Featured Research

from universities, journals, and other organizations

Protein that keeps people, skeletons organized

Date:
November 14, 2013
Source:
University of Southern California - Health Sciences
Summary:
Most people think that their planners or their iPhones keep them organized, when in fact, proteins such as liver kinase b1 actually have a lot more to do with it. New research sheds light on how this important protein keeps people organized on a basic level by promoting orderly skeletal growth and preventing skeletal tumors.

Mouse femur with an enchondroma-like structure.
Credit: Lick Lai

Most people think that their planners or their iPhones keep them organized, when proteins such as liver kinase b1 (Lkb1) actually have a lot more to do with it. New research from postdoctoral fellow Lick Lai in the lab of USC scientist Andy McMahon published in Proceedings of the National Academy of Sciences (PNAS) sheds light on how this important protein keeps people organized on a basic level by promoting orderly skeletal growth and preventing skeletal tumors.

In a developing embryo, many bones form based on cartilage templates. The study found that to form these templates, Lkb1 protein controls the progression of immature, dividing cartilage cells into larger, mature and fully differentiated cartilage cells. Without Lkb1, the population of immature cartilage cells disproportionately increases, leading to skeletal tumors.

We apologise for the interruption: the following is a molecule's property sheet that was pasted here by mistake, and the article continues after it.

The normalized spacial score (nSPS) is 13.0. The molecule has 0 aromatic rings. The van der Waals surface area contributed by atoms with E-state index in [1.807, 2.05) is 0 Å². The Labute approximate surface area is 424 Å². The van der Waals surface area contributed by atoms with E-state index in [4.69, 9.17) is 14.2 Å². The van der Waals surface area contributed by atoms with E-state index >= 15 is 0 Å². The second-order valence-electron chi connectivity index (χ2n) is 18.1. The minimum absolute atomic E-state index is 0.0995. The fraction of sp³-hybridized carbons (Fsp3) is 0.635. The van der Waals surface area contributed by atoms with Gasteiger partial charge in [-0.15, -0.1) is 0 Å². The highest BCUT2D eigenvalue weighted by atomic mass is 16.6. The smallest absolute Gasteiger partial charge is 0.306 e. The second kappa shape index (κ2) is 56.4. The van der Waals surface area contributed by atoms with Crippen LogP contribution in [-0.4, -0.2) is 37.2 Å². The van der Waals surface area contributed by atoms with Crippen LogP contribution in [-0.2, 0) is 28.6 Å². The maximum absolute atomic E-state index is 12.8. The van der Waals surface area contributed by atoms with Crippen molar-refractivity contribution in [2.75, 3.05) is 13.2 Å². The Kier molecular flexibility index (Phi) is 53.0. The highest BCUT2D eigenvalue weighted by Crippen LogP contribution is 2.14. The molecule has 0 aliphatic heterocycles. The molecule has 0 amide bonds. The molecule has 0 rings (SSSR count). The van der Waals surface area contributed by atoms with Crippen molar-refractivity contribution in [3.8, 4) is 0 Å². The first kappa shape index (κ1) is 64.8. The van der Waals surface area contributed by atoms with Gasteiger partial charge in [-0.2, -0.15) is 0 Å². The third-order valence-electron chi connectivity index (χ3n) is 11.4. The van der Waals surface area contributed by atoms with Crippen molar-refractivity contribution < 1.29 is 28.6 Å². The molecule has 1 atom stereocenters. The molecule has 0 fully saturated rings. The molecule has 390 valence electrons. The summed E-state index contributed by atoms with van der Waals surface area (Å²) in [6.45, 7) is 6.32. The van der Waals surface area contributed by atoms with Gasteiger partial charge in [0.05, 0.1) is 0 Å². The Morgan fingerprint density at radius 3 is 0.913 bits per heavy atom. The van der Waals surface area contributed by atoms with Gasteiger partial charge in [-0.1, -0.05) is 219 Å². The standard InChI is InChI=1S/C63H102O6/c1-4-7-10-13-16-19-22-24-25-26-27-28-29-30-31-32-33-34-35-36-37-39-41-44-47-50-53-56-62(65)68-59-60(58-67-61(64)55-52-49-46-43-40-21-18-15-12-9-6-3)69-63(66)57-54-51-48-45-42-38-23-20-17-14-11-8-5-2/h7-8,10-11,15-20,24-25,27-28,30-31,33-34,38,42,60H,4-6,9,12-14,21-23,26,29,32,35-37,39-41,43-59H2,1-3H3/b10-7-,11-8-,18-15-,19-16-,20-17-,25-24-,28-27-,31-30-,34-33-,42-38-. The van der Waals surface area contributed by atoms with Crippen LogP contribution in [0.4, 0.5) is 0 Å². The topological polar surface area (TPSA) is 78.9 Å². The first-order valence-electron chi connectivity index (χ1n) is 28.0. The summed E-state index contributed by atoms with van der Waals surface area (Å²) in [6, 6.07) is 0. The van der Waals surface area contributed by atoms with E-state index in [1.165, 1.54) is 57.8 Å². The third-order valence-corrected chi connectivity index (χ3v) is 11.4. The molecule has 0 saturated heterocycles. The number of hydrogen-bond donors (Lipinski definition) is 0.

The way that Lkb1 controls the differentiation of cartilage cells is by suppressing what's known as the "mammalian target of rapamycin (mTOR) pathway" -- a very important complex of molecules that coordinates growth in response to available nutrients and other factors. Problems with the mTOR pathway have been implicated in a host of human diseases, including diabetes, obesity, depression and many cancers.

The influence of abnormal Lkb1 isn't restricted to the skeleton, however. Mutant forms of Lkb1 are frequently present in patients with lung, cervical, breast, intestinal, testicular, pancreatic and skin cancers, and in patients with the Peutz-Jeghers syndrome, characterized by benign polyps in the gastrointestinal tract.

"By understanding Lkb1 and the mechanisms that control normal skeletal development, we also learn how we might prevent this development from going awry in cancers and other disorders," said McMahon, who directs the USC Stem Cell initiative and the Eli and Edythe Broad Center for Regenerative Medicine and Stem Cell Research at USC.


Story Source:

The above story is based on materials provided by University of Southern California - Health Sciences. The original article was written by Cristy Lytal. Note: Materials may be edited for content and length.


Journal Reference:

  1. L. P. Lai, B. N. Lilley, J. R. Sanes, A. P. McMahon. Lkb1/Stk11 regulation of mTOR signaling controls the transition of chondrocyte fates and suppresses skeletal tumor formation. Proceedings of the National Academy of Sciences, 2013; DOI: 10.1073/pnas.1309001110

Cite This Page: